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How to care for elderly parents and loved ones

As you’re starting to step into more of a caregiver role with your elderly parent or aging loved one, it can be important to understand their affairs and how you can help with things like their physical activity, finances, insurance, health care, and legal matters.  
At first, it can seem overwhelming to take on the various tasks, but breaking them down into smaller parts can help you get a handle on everything. Here are some tips, key questions to ask, and documents to gather as you get started. 

Understanding their physical condition

How well do you understand our loved one's current physical health? Coming back to these questions periodically will help you understand declines in their condition and changes in their needs.  
  • How would you describe your loved one's general health? 
  • What prescriptions, supplements, and over-the-counter medications do they take? 
  • Have there been any recent changes or hospitalizations? 
  • What doctors or practitioners do they see and for what concerns or conditions? 
  • How active is your loved one? 
  • Do they exercise? 

Understanding their finances

It isn't always easy to talk about money, and sometimes it's harder to discuss it with a family member. Here's a helpful framework for gathering key information about your loved one's financial situation—which is important so that if they have difficulty managing their own finances, you will have the ability to step in to help. 
Income and expenses  
  • What is your loved one's source of income? 
  • How much is it and is it subject to tax? 
  • What are their monthly expenses? Include rent or mortgage, utilities, groceries, health care, insurance premiums, credit cards, and services like cleaning or yard work. 
 Real estate  
  • Does your loved one own any property? 
  • Do you have keys and security codes for any properties? 
  • Do you have the contact info for at least one neighbor? 
  • Do you have access to tax records, homeowners association documents, and deeds? 
  • Do you have contact information for their lender, property management company, security company, utilities, and maintenance services? 
  • What insurance policies does your loved one have? Typical types include: 
    •  Auto and home 
    • Health (including prescription and Medicare Supplemental) 
    • Life or long-term care 
    • Umbrella 
  • If needed, could you access policy numbers, summary of charges, premium details, account value, customer service numbers, and claim forms? 
 Cash, investments, and taxes  
  • Where does your loved one bank and do you have the account numbers? 
  • Do they have investment or retirement accounts? 
  • Do you have a rough sense of account values? 
  • Who manages the accounts or assets? Who else has access? 
  • Do you know their typical tax obligations and where to find their tax returns?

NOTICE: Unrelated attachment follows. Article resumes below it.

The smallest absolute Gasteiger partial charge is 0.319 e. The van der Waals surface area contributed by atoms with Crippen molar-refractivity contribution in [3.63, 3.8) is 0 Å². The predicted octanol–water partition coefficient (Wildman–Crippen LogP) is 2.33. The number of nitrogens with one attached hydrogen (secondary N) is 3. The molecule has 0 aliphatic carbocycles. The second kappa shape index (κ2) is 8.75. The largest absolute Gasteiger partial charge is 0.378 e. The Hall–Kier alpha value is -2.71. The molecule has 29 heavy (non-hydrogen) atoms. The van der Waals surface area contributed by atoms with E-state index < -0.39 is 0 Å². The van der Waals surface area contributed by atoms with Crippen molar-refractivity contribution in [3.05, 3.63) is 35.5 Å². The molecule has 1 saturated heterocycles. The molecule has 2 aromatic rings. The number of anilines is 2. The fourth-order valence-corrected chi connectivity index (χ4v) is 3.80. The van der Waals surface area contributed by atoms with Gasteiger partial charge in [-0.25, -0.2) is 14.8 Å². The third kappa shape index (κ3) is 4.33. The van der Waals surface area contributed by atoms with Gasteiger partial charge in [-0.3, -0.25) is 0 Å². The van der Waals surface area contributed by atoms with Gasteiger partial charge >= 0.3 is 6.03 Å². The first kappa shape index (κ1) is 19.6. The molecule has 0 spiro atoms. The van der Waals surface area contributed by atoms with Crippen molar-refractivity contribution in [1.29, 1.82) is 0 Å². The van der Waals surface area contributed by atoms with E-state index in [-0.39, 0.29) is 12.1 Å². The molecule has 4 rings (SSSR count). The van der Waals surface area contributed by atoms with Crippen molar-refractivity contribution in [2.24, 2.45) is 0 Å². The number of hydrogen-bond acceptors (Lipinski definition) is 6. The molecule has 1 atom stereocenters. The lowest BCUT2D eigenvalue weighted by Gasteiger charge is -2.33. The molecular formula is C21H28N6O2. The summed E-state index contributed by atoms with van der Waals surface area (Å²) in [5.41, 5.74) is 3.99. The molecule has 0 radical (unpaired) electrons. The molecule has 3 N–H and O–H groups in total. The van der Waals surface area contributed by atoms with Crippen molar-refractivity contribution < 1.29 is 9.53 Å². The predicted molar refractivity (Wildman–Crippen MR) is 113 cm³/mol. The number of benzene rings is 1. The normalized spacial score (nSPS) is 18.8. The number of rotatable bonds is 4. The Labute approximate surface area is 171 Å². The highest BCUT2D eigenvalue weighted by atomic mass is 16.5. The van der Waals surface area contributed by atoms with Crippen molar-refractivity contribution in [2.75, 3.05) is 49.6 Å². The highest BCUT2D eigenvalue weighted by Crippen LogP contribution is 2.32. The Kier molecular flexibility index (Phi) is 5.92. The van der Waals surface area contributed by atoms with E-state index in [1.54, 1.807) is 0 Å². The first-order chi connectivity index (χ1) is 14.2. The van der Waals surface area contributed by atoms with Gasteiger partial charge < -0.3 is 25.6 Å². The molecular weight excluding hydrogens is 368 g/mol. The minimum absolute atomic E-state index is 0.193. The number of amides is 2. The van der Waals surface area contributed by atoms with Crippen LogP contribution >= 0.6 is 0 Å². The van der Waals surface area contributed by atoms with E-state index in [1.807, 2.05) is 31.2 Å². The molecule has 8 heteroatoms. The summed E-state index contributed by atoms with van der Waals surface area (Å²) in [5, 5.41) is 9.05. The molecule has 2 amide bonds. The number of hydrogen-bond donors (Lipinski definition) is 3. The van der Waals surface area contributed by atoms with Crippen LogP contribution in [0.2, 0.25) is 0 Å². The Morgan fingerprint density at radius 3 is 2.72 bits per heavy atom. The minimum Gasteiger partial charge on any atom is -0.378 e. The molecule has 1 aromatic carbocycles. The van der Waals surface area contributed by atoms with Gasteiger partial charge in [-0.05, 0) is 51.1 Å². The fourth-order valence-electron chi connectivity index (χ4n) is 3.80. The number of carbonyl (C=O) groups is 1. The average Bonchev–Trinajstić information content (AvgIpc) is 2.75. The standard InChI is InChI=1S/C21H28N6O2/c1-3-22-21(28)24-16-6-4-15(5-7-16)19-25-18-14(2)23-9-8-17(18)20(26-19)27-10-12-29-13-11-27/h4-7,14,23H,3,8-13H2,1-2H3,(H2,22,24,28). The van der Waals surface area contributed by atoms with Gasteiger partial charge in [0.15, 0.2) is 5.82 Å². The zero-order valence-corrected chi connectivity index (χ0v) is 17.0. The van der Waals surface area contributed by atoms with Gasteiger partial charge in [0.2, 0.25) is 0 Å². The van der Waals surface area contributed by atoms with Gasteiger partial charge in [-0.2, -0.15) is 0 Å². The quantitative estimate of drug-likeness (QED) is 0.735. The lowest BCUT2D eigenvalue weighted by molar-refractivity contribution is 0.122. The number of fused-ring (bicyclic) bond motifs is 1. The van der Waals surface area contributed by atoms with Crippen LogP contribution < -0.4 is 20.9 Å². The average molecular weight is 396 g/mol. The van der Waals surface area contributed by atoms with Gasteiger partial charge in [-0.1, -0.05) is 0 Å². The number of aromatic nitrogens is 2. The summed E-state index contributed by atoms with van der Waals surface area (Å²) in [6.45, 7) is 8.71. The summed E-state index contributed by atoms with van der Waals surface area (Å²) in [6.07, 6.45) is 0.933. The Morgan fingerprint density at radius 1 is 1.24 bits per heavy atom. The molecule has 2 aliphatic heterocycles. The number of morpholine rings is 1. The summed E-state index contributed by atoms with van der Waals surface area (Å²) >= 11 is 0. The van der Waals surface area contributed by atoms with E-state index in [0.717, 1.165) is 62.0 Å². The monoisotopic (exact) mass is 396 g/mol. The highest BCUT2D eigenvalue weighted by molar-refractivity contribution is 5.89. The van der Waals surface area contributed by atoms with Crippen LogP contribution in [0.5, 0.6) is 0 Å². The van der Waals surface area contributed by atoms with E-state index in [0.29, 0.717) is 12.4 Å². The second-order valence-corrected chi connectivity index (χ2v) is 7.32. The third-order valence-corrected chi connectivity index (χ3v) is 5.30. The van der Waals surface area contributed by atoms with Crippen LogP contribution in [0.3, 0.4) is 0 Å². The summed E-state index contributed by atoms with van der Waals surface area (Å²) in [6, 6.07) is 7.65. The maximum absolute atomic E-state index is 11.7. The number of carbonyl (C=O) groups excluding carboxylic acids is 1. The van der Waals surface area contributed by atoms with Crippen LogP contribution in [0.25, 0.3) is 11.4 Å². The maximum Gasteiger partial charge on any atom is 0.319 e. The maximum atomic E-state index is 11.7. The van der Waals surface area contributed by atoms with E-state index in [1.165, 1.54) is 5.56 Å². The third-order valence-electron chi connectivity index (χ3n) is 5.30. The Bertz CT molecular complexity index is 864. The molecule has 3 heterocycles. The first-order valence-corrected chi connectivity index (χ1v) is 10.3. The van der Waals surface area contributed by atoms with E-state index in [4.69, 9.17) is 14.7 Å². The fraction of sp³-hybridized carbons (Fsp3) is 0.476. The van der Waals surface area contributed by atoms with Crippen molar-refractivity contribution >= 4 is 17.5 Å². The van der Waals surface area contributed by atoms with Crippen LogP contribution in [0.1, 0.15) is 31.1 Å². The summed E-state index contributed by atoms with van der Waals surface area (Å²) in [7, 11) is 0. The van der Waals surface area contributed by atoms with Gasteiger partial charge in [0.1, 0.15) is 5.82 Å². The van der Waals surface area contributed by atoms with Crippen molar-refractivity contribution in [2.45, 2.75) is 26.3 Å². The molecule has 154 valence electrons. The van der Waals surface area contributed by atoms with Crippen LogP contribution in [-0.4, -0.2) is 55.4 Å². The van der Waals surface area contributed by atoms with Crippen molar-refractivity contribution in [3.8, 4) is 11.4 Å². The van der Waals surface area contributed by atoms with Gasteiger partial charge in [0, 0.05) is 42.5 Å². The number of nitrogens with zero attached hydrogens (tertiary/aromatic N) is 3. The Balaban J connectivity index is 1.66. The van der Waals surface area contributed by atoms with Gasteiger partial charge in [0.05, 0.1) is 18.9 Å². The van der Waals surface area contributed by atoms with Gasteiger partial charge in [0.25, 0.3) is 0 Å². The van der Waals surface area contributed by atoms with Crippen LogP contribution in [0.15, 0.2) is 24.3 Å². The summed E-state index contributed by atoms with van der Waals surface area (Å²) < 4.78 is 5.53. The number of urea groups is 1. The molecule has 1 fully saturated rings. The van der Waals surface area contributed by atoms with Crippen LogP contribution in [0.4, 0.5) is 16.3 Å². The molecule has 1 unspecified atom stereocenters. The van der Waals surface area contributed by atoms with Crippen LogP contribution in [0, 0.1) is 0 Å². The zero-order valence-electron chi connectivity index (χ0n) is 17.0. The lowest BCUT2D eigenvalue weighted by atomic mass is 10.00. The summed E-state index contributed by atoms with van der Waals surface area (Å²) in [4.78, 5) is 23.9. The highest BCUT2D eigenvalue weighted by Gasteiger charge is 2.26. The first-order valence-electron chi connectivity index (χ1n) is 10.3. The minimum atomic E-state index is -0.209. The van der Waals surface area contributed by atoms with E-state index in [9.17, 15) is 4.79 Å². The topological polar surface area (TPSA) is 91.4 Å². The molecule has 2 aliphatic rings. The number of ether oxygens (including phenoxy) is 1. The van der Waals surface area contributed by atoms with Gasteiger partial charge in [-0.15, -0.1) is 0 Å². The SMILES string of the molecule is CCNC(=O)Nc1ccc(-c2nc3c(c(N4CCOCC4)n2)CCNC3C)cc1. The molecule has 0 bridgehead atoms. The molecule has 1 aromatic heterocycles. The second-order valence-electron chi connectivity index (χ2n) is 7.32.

• Who helps prepare their taxes? 
 Financial and estate plans  
  • Does your loved one have a formal financial plan? Who prepared it? 
  • Do they have a will, estate plan, or power of attorney? 
  • Who prepared them and are they up to date? Who has copies and where are they kept? 
  • Are there beneficiaries named and do you know who they are? 

Gathering their important contacts

If you haven't already, it's important to get to know your loved one's team of trusted advisors. Who helps with what? What are their names and contact information? Make sure you know how to get in touch. Important contacts typically include:   
  • Attorney 
  • Insurance agent 
  • Banker, CPA, financial advisor 
  • Doctors, dentist, pharmacy 
  • Friends, neighbors 
  • Service providers 
  • Faith community 

Gathering key health care documents

There are 3 crucial documents related to health care that you should consider gathering for your loved one. A health care proxy, a living will, and HIPAA authorization will allow you to step in as needed and help handle their health care needs and wishes. Here’s how they work.
Health care proxy 
A health care proxy grants authority to another person to make medical decisions on a person’s behalf when that person is not able to communicate decisions on their own. The health care proxy ends when the person granting authority revokes it or passes away. 
Living will 
A living will allows someone to document their wishes regarding certain kinds of medical treatments, as well as life-prolonging and end-of-life procedures. This document typically takes effect if someone cannot communicate their own health care decisions. 
Health Insurance Portability and Accountability Act (HIPAA) authorization 
Heath Insurance Portability and Accountability Act of 1996 (HIPAA) authorization allows a covered entity (for example, a health care provider) to disclose your protected health information (for example, medical information) with designated representatives. It can be customized to specify the information to be shared if it includes the required elements under HIPAA. 

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This information is general in nature and provided for educational purposes only.

Fidelity does not provide legal or tax advice. The information herein is general in nature and should not be considered legal or tax advice. Consult an attorney or tax professional regarding your specific situation.